There are a lot of types of powerlifting programming out there, linear, periodised, DUP, conjugate, Bulgarian and many more. These are all ways to get stronger over time, but the routes are different.
A standard linear routine will have you adding weight to the bar every week or session until you can’t anymore, usually following the same set and rep scheme the whole time, e.g. Stronglifts 5×5. For the beginner powerlifter or strength trainer these can provide a solid foundation, being easy to follow and trying to potentially maximise your strength gains. Do I think a 5×5 linear programme is the best way to go? Not necessarily, but starting out on a template like that and playing with the exercises that you like can be beneficial.
This brings us on the next training methodology, periodisation. This is a type of training where you start with high volume and low intensity, and eventually get to a low volume and high intensity state. For example, you start off with 3×10 for 2 weeks, then 3×6, then 3×3. That would be a complete 6 week cycle. Some of the greatest American lifters have simply ran a programme like this for their whole careers for the compound lifts and it has worked.
Daily Undulating Periodisation programming involves changing your set/rep scheme from workout to workout. Say you squat 3 times per week, you could do 3×8, 5×5, 6×3, all in one week. This differs from liner periodisation because instead of using ‘blocks’ or ‘phases’, you have the whole cycle in one week. You can build muscle mass with your 3×8 on a Monday, then have a power day later on in the week with your 6×3 routine. Changing the monotony of doing the same reps when you enter can be beneficial mentally, making you more excited to lift weights which you haven’t lifted before.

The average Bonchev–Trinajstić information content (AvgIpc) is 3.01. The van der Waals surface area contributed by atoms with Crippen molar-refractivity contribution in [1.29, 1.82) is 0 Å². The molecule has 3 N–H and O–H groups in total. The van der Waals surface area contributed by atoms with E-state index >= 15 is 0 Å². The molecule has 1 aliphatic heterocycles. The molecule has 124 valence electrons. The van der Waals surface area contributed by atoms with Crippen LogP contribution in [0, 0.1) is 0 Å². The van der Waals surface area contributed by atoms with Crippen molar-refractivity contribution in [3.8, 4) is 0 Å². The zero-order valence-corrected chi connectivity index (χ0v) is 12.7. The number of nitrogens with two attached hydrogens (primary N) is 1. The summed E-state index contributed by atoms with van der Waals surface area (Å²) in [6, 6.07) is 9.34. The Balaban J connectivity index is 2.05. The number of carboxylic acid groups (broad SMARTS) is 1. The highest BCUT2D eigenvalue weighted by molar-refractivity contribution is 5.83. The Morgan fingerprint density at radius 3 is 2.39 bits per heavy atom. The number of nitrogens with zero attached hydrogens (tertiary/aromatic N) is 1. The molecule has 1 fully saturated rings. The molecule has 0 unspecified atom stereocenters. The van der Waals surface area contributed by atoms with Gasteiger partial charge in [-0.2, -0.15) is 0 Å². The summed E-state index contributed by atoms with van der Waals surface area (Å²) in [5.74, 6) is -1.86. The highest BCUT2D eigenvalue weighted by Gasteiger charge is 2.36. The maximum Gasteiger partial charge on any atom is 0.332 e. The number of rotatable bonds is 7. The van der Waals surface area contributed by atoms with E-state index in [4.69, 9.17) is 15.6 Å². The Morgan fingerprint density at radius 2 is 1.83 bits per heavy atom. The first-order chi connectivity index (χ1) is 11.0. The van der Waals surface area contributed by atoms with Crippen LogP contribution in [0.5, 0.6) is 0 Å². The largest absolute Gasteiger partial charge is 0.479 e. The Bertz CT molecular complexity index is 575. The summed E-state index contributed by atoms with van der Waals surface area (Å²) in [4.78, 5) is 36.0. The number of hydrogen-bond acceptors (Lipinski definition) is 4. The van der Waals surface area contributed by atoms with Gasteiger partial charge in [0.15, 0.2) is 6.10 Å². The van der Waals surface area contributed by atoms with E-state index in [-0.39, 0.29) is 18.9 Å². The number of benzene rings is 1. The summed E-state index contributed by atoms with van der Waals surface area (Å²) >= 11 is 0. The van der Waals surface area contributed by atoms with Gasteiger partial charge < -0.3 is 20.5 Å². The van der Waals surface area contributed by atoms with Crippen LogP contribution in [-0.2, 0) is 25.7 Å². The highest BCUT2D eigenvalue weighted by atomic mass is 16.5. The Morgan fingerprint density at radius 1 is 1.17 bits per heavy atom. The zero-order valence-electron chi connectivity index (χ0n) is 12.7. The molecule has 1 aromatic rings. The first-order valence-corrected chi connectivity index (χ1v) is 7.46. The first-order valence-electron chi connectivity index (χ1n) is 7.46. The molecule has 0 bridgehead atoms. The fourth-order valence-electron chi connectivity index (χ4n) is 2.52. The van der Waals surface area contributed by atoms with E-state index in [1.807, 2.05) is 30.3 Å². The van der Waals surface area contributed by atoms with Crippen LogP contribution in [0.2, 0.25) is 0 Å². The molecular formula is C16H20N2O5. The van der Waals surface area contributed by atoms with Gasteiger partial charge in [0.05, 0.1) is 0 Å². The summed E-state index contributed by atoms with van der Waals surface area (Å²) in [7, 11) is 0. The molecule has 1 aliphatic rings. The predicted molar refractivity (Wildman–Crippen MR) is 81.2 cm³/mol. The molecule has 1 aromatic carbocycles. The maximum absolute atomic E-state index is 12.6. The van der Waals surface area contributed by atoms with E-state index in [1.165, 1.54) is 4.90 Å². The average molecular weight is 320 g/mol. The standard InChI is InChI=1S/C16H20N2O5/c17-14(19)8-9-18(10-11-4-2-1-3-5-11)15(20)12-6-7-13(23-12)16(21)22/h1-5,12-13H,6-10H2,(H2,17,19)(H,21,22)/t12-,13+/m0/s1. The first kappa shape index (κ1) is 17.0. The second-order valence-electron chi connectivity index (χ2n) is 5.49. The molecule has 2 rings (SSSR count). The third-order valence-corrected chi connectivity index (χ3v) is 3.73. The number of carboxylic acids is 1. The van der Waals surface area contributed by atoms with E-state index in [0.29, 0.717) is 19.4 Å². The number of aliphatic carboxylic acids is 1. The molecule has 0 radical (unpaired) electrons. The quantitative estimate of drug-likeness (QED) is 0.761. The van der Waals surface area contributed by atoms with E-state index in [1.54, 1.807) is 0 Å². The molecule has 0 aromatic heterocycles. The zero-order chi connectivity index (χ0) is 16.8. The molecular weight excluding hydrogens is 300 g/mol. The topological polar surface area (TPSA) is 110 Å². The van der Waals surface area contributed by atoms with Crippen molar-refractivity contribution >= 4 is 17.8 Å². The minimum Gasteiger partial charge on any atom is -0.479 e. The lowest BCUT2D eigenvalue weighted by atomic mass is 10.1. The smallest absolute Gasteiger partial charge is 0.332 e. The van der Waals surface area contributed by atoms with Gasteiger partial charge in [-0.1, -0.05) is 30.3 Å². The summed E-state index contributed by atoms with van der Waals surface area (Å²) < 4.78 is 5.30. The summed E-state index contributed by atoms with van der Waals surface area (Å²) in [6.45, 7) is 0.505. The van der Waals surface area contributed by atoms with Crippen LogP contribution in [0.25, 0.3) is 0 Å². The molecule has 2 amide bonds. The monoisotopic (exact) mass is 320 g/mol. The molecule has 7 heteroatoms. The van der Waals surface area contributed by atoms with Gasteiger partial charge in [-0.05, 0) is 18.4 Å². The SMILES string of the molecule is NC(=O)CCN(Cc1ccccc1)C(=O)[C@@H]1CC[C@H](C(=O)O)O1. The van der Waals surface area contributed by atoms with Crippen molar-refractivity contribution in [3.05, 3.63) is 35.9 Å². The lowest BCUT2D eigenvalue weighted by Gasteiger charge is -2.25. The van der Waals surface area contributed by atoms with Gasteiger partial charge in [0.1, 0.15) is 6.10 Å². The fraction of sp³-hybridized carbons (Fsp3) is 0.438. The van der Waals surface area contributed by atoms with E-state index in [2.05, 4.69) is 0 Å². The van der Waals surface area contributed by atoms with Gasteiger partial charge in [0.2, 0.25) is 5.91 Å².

Next we have the conjugate method. Originally a favourite of Louie Simmons and Westside Barbell, the conjugate method in a basic form will involve a maximum effort upper day, a maximum effort lower day and dynamic effort upper and lower days. The maximum effort days have you push yourself to the highest single double or triple you can manage on that day, then do dropback sets at around 80% of the weight you’ve just hit. This programme relies heavily on the idea of ‘weak point training’, ie practicing variations to work on the overall competition lift. The dynamic effort days will often involve speed sets, bands, chains and variations.
Finally, there is the ‘Bulgarian Method’. There are many ways to implement this but the skeleton of a Bulgarian programme would be to work up to a max on all lifts and then do dropback sets at a given percentage of the max you have just hit.
ains and variations.